TERMS OF THE TOOL

Nature and ecosystems provide a number of benefits to humans through ecosystem processes, i.e. water infiltration in soils or nutrient uptake by plant roots. This set of benefits are what we call Ecosystem Services. However, not all ecosystem services occur together in the same location and time. On the other hand, certain ecosystem services repeatedly appear together in time and/or space. These groups of ES are known as bundles. The ES that form a bundle can interact together, leading to synergies and trade-offs, when the interaction is positive or negative respectively.

We talk about synergies when the use of one ES would increase the benefits supplied by another service or group of services. The implications of this type of interaction are of high importance for planning and management strategies. For example, maintaining a high number of perennial grassland species in semi-natural grasslands both supports habitats but also attracts a high number of pollinators: bees, butterflies and bumblebees. By enhancing the population of pollinators, we also increase the pollination rate in nearby cultivars, highlighting the fact that the synergies can happen also at different locations.

The term trade-offs refers to an interaction in which some ecosystem services are provided at the expense of others. This means that an increase in the production of a service would decrease the production and benefits of other service. A clear example in the context of grasslands is the tradeoff between biomass production and biodiversity and habitats: Increasing grasslands productivity usually requires a certain degree of intensification through fertilization, ploughing and reseeding with a mix of selected species. These intensification practices in turn simplify grasslands’ structure and decrease the number of grassland species, leading to a loss of habitats for birds and arthropods.

Within LIFE Vivagrass project, 3 bundles have been identified in the study areas, namely:

  • Production synergy: This synergy is formed by 3 ecosystem services closely related to the productivity of ecosystems: Reared animals and their outputs, fodder and biomass for energy. In this particular synergy, the underlying ecosystem function that drives the production of the three ES is the net primary production, or biomass production. Therefore, the increase in one of the services in this bundle usually means an increase in the other two services. However, biomass for energy not only depends on the productivity of grasslands, but also on the calorific potential of grassland species.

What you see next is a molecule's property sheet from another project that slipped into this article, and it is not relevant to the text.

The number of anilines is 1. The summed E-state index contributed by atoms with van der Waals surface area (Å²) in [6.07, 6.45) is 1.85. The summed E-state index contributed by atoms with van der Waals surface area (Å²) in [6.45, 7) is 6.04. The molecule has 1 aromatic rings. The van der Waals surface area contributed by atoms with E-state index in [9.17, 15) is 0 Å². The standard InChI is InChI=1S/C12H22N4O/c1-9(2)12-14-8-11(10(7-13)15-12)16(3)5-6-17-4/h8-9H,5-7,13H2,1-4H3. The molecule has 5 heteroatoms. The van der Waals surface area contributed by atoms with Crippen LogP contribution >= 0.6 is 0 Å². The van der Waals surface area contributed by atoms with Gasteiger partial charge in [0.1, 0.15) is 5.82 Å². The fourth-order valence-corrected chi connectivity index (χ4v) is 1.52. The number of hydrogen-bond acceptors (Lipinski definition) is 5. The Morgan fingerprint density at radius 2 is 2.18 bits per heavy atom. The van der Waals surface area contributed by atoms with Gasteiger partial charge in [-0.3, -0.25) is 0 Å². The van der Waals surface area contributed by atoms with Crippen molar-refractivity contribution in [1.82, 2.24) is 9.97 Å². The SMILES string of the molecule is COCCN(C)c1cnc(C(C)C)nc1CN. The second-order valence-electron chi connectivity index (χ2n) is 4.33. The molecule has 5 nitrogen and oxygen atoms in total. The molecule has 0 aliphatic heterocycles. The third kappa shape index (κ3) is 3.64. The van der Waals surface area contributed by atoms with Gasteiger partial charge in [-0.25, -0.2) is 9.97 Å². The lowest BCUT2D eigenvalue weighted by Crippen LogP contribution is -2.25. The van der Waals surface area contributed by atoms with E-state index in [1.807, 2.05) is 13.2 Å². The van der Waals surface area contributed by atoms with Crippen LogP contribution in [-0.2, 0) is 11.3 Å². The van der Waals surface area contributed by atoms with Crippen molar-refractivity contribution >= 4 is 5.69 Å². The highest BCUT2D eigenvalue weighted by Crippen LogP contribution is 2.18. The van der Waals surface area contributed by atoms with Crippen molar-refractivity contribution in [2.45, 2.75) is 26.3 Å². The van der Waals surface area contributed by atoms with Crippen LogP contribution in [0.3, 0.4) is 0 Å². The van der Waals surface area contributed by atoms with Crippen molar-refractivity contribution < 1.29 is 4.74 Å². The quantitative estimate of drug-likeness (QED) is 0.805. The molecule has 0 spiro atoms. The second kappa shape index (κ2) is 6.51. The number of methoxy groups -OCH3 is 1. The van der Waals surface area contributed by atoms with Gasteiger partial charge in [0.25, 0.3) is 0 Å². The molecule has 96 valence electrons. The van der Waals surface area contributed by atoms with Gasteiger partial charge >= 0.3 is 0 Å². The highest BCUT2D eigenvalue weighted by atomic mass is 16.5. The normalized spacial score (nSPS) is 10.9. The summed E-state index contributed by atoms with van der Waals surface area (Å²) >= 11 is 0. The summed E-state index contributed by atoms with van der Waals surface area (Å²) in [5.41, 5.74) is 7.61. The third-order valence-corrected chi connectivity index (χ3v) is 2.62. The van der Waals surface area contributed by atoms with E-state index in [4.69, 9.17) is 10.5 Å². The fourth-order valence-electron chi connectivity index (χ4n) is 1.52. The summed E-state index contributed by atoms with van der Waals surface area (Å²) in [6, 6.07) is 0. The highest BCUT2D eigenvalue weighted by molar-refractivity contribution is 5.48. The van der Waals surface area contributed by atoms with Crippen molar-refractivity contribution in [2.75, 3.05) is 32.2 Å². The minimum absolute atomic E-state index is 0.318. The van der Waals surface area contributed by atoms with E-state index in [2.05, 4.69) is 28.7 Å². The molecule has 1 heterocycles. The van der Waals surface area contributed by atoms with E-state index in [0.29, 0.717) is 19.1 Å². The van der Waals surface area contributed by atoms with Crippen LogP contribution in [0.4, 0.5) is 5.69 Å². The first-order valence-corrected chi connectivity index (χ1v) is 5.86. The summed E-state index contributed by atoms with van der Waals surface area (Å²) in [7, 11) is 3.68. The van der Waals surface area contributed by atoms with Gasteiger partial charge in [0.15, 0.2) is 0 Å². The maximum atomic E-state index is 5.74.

• Habitats synergy: 4 ecosystem services interact in this bundle: Herbs for medicine, pollination, maintaining habitats and global climate regulation. The increase in one of the services in this bundle usually means an increase in the other two services. For example, in species rich grasslands, we are also likely to find a wide range of herbs with a medicinal value. Moreover, grassland management practices that aim to increase biodiversity, such us the reduction or complete elimination of plowing, and fertilization, also increase the carbon sequestration capacity of soils, which is a key service for the regulation of climate.
  • Soil synergy: The 3 ecosystem services that form this bundle are related with the role of soil functions in ecosystem processes: Bio-remediation, filtration/storage/accumulation and chemical condition of fresh waters. The increase in one of the services in this bundle usually means an increase in the other two services.

A fourth interaction between ES was identified as a trade-off between production and habitat bundles: As explained before, management strategies that aim at increasing the productivity of ecosystems also lead to a decrease in the number of grassland species and consequently a decrease in pollination services.

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